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Puri P.L.,Sanford Burnham Institute for Medical Research | Puri P.L.,Dulbecco Telethon Institute DTI | Mercola M.,Sanford Burnham Institute for Medical Research | Mercola M.,University of California at San Diego
Genes and Development | Year: 2012

Developmental biologists have defined many of the diffusible and transcription factors that control muscle differentiation, yet we still have only rudimentary knowledge of the mechanisms that dictate whether a myogenic progenitor cell forms muscle versus alternate lineages, including those that can be pathological in a state of disease or degeneration. Clues about the molecular basis for lineage determination in muscle progenitors are only now emerging from studies of chromatin modifications that avail myogenic genes for transcription, together with analysis of the composition and activities of the chromatin-modifying complexes themselves. Here we review recent progress on muscle determination and explore a unifying theme that environmental cues from the stem or progenitor niche control the selection of specific subunit variants of the switch/sucrose nonfermentable (SWI/SNF) chromatin-modifying complex, creating a combinatorial code that dictates whether cells adopt myogenic versus nonmyogenic cell fates. A key component of the code appears to be the mutually exclusive usage of the a, b, and c variants of the 60-kD structural subunit BAF60 (BRG1/BRM-associated factor 60), of which BAF60c is essential to activate both skeletal and cardiac muscle programs. Since chromatin remodeling governs myogenic fate, the combinatorial assembly of the SWI/SNF complex might be targeted to develop drugs aimed at the therapeutic reduction of compensatory fibrosis and fatty deposition in chronic muscular disorders. © 2012 by Cold Spring Harbor Laboratory Press. Source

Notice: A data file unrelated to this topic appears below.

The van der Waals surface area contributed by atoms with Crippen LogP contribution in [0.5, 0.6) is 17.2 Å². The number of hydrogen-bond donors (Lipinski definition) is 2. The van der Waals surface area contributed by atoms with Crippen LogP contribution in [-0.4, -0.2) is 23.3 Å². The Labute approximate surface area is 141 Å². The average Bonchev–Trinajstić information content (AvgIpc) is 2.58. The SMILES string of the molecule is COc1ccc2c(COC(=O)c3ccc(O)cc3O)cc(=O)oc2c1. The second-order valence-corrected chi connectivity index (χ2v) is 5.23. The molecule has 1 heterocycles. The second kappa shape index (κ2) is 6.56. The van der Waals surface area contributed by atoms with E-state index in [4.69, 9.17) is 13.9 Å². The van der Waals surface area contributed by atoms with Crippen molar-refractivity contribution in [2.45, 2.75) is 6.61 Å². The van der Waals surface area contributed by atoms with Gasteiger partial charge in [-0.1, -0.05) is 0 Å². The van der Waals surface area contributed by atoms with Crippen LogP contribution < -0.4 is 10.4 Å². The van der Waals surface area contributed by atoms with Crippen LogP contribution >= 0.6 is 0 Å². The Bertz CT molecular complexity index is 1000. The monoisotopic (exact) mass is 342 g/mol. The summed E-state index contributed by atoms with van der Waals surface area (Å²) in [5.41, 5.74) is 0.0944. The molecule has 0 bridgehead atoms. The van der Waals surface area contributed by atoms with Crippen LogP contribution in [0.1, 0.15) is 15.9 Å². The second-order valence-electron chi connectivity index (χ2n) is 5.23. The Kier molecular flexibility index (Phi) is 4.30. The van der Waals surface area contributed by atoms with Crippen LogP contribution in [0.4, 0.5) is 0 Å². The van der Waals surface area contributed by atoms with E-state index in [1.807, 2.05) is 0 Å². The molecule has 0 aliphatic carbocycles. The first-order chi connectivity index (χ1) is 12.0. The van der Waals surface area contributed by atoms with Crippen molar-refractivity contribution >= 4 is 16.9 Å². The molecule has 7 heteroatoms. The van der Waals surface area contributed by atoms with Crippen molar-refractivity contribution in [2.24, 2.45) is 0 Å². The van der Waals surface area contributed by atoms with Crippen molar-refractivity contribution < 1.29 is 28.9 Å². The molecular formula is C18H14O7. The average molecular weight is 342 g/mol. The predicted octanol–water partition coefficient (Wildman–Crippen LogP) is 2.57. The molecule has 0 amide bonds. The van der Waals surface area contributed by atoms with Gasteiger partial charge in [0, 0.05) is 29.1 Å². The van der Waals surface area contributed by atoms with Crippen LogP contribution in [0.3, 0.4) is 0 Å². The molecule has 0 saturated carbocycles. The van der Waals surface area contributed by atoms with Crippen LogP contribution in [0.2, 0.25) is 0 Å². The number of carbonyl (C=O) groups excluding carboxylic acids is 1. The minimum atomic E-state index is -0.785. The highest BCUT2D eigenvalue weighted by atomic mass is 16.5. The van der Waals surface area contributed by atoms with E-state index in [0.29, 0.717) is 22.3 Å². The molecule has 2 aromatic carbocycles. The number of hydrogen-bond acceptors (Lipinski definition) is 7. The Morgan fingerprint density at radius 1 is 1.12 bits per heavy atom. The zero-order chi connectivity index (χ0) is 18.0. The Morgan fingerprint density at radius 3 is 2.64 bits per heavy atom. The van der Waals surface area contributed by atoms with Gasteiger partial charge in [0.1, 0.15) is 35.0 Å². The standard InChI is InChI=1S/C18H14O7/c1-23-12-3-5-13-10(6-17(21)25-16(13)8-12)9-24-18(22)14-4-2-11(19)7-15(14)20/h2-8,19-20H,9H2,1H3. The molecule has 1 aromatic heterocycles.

Palacios D.,Institute of Cancer Research | Palacios D.,Dulbecco Telethon Institute DTI | Summerbell D.,Institute of Cancer Research | Rigby P.W.J.,Institute of Cancer Research | And 2 more authors.
Molecular and Cellular Biology | Year: 2010

During development, gene activation is stringently regulated to restrict expression only to the correct cell type and correct developmental stage. Here, we present mechanistic evidence that suggests DNA methylation contributes to this regulation by suppressing premature gene activation. Using the mouse Myogenin promoter as an example of the weak CpG island class of promoters, we find that it is initially methylated but becomes demethylated as development proceeds. Full hypersensitive site formation of the Myogenin promoter requires both the MEF2 and SIX binding sites, but binding to only one site can trigger the partial chromatin opening of the nonmethylated promoter. DNA methylation markedly decreases hypersensitive site formation that now occurs at a detectable level only when binding to both MEF2 and SIX binding sites is possible. This suggests that the probability of activating the methylated promoter is low until two of the factors are coexpressed within the same cell. Consistent with this, the single-cell analysis of developing somites shows that the coexpression of MEF2A and SIX1, which bind the MEF2 and SIX sites, correlates with the fraction of cells that demethylate the Myogenin promoter. Taken together, these studies imply that DNA methylation helps to prevent inappropriate gene activation until sufficient activating factors are coexpressed. Copyright © 2010, American Society for Microbiology. All Rights Reserved. Source


Consalvi S.,Dulbecco Telethon Institute DTI | Saccone V.,Dulbecco Telethon Institute DTI | Giordani L.,Dulbecco Telethon Institute DTI | Minetti G.,Dulbecco Telethon Institute DTI | And 4 more authors.
Molecular Medicine | Year: 2011